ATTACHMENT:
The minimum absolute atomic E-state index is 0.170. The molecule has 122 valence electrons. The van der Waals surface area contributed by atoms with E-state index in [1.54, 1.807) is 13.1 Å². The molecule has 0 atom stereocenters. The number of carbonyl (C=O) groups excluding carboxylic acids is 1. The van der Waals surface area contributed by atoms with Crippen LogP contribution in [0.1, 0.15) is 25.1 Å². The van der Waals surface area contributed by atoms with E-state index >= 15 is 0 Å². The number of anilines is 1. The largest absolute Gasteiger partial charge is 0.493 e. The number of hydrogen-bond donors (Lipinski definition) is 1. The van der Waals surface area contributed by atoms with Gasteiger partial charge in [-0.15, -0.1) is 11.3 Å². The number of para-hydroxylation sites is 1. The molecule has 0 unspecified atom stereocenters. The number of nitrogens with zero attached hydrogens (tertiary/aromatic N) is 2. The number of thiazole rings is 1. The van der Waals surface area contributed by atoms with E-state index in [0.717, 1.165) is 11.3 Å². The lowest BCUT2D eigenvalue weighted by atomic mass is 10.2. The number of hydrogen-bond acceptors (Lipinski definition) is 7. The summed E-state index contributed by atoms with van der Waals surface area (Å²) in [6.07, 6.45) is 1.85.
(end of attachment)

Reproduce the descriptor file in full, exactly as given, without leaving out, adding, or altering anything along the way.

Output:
The minimum absolute atomic E-state index is 0.170. The molecule has 122 valence electrons. The van der Waals surface area contributed by atoms with E-state index in [1.54, 1.807) is 13.1 Å². The molecule has 0 atom stereocenters. The number of carbonyl (C=O) groups excluding carboxylic acids is 1. The van der Waals surface area contributed by atoms with Crippen LogP contribution in [0.1, 0.15) is 25.1 Å². The van der Waals surface area contributed by atoms with E-state index >= 15 is 0 Å². The number of anilines is 1. The largest absolute Gasteiger partial charge is 0.493 e. The number of hydrogen-bond donors (Lipinski definition) is 1. The van der Waals surface area contributed by atoms with Gasteiger partial charge in [-0.15, -0.1) is 11.3 Å². The number of para-hydroxylation sites is 1. The molecule has 0 unspecified atom stereocenters. The number of nitrogens with zero attached hydrogens (tertiary/aromatic N) is 2. The number of thiazole rings is 1. The van der Waals surface area contributed by atoms with E-state index in [0.717, 1.165) is 11.3 Å². The lowest BCUT2D eigenvalue weighted by atomic mass is 10.2. The number of hydrogen-bond acceptors (Lipinski definition) is 7. The summed E-state index contributed by atoms with van der Waals surface area (Å²) in [6.07, 6.45) is 1.85.